Cadillac hits the streets

The luxury brand lets Canadians steer an XT5 through Instagram as part of its focus on experiential and social.
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Cadillac Canada recently gave socially-savvy Montrealers a new way to get behind the wheel of one its newest vehicles.

People in the city could visit Cadillac Canada’s Instagram page, where they found photos of four different arrows. By liking an arrow, users could “steer” a Cadillac XT5 that was driving on the city’s streets. A co-pilot monitoring the account would inform the driver which direction was getting the most votes and tell him which direction to go in, and people could follow the XT5′s journey through Instagram Stories posted to the account.

There was also a contest element to the stunt: some people who participated on Instagram were selected to win a range of prizes, as were people helped steer the XT5 to one of the stops it would make. The biggest prize was a lease for a new XT5.

Red Lion Canada, which was named agency of record for Cadillac Canada in the summer, led creative and executed the idea, with Carat on media buying and Bookmark on public relations.

Mark Khoury, national marketing manager at Cadillac Canada, says the campaign is in line with a global mantra at Cadillac – “Dare Greatly” – that is part of its brand positioning for customers but also a guiding principle for its marketing.

“This was our attempt to be the first to market with this kind of experience,” he says. “Typical car shopping is to go to the dealership, get a test drive and that’s how you experience the car. Both our current customer and the customers who might aspire to get inside a Cadillac are very active on social. We’re trying to give them an experience that reflects both the brand’s philosophy and the product itself. And we’re also trying to maximize the potential of each platform we use by using it the way it’s intended, and not just having generic, vanilla executions across everything.”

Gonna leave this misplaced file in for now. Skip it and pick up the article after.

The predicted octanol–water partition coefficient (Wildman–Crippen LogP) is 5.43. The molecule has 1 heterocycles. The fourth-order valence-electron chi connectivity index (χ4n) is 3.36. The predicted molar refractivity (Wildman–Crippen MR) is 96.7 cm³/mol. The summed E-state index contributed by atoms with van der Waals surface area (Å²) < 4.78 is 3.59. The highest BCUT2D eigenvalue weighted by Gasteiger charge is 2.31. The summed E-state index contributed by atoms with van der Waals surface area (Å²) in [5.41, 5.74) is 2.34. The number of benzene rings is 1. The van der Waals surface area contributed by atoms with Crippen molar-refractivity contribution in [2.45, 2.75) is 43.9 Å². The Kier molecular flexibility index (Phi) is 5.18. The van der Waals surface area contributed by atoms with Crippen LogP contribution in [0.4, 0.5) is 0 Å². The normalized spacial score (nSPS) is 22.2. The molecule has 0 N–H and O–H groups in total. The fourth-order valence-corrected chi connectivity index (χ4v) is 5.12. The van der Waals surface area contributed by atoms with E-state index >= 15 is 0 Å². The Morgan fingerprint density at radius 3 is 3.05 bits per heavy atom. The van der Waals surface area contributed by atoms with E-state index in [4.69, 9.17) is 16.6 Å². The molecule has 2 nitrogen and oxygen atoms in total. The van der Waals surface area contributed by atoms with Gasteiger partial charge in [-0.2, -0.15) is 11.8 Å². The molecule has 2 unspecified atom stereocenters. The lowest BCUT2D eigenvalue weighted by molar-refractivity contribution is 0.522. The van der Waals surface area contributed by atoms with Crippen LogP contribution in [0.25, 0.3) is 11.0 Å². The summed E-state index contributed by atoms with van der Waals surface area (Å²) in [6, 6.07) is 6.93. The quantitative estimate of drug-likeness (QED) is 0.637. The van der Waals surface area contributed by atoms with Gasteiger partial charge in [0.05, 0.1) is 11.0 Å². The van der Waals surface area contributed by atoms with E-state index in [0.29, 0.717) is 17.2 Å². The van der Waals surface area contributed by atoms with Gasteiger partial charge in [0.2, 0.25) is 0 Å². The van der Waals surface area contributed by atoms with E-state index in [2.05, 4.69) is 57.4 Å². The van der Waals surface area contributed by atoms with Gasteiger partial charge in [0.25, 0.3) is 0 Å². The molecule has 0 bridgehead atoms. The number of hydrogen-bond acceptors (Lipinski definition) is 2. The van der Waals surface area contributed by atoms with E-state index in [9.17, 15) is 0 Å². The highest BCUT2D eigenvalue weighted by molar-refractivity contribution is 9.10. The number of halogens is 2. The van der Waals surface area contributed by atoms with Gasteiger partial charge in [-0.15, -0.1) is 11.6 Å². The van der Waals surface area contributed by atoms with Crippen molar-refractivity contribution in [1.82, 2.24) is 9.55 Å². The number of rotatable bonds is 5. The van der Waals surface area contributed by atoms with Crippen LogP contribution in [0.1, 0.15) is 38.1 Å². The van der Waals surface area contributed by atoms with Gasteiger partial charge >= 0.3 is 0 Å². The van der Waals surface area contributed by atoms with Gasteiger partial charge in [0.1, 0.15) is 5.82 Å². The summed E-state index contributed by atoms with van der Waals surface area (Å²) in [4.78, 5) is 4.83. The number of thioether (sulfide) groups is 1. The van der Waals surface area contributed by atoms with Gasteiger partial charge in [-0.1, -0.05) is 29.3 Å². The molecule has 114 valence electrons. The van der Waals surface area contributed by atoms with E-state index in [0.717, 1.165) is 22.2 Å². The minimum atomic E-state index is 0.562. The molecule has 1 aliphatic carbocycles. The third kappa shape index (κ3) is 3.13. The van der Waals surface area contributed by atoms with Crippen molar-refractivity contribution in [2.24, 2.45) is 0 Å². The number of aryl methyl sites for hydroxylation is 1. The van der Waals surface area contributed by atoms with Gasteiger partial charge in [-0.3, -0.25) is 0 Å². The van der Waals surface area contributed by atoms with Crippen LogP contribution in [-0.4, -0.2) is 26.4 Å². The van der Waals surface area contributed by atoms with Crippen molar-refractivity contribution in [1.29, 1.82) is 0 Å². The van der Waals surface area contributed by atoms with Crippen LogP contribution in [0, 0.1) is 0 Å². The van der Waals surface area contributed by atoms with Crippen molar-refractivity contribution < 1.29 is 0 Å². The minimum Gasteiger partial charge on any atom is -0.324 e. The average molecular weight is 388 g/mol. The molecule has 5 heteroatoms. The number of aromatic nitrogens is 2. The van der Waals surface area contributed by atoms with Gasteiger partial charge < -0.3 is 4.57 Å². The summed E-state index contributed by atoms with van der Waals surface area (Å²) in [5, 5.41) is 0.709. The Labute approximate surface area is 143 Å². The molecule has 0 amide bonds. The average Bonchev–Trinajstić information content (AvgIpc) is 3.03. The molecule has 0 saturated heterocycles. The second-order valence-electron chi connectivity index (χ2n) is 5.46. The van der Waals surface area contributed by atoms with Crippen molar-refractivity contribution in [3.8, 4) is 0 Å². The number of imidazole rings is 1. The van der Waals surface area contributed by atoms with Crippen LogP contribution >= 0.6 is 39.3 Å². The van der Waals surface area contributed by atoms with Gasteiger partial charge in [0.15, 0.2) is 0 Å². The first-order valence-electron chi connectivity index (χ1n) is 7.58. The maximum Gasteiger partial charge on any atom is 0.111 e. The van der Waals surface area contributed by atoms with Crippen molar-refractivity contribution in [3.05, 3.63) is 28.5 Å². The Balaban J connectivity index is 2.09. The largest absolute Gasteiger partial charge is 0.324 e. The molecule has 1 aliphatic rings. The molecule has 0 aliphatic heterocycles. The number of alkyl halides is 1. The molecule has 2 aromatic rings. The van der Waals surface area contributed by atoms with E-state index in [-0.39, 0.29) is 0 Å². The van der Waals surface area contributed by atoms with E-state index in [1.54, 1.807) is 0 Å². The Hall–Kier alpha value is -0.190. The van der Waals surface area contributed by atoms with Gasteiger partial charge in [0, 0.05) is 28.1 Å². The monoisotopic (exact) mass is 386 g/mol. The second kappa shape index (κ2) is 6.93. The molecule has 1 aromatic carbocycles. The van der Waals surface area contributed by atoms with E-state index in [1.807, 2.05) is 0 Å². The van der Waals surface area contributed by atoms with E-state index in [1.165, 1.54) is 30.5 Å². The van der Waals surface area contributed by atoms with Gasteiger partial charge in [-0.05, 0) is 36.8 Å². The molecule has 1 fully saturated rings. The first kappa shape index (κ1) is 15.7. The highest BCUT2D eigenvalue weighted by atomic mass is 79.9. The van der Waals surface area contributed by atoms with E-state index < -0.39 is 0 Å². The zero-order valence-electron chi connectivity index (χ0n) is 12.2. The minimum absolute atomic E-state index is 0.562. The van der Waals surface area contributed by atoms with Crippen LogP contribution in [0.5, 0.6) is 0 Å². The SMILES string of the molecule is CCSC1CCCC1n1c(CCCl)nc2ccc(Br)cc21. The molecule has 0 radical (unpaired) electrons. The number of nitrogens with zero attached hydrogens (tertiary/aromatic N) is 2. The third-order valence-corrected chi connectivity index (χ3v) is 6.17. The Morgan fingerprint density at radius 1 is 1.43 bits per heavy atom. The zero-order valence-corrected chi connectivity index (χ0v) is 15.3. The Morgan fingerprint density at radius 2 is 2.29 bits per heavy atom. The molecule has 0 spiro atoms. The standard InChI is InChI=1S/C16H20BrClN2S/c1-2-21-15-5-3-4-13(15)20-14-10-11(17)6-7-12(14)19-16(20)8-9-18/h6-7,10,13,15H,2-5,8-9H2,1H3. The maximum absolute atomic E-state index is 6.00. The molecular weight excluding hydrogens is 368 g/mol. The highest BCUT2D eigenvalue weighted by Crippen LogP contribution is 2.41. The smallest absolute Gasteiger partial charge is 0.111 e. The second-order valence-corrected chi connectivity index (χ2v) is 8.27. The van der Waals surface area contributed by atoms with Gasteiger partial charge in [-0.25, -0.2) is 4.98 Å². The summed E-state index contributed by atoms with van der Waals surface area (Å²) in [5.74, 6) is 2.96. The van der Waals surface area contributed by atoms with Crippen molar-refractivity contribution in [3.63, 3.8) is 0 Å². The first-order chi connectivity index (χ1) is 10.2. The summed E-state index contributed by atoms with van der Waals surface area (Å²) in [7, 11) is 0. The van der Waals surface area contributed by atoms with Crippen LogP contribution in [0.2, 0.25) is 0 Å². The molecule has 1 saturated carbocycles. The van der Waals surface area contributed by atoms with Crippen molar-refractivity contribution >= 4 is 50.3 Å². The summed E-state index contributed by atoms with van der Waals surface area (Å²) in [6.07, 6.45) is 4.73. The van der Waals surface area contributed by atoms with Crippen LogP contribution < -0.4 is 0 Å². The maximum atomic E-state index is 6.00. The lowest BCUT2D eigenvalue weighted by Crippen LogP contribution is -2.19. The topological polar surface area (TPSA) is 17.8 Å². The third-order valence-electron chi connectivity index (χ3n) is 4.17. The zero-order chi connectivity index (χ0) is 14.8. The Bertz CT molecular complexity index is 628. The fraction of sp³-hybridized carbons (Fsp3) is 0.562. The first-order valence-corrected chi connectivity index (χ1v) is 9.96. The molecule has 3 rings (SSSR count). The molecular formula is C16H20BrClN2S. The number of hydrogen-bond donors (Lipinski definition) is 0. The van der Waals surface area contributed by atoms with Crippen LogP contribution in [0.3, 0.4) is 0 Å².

Cadillac Canada has been more active in the social and experiential spaces recently, part of its effort to reach “the next generation of luxury car buyers.”

“That’s not a new target, but it’s one that’s is constantly evolving,” Khoury says. “We’re looking to find new ways to interact with them. We know they are modern thinkers that like to challenge the status quo, so we’re looking to engage them with executions that tap into those kinds of attributes.”

While the Instagram stunt was part of the launch campaign for the XT5, Cadillac also ran a more traditional launch event for the vehicle in Toronto, albeit with a twist. It was held at Toronto’s Design Exchange, and the brand invited numerous visual artists, designers and chefs to experience the vehicle, and the use that inspiration to create a piece of work that showed their own interpretation of luxury. At the launch event, Cadillac not only invited automotive media to see the car and learn about its features, but lifestyle media as well.

“We’re moving in that direction, partnering more with lifestyle media to showcase that a luxury car is not just a way of getting from A to B,” Khoury says. “There are a multitude of cars you can buy if you’re just getting from A to B. The reason you buy a luxury product like a Cadillac is because you want it to reflect your lifestyle.”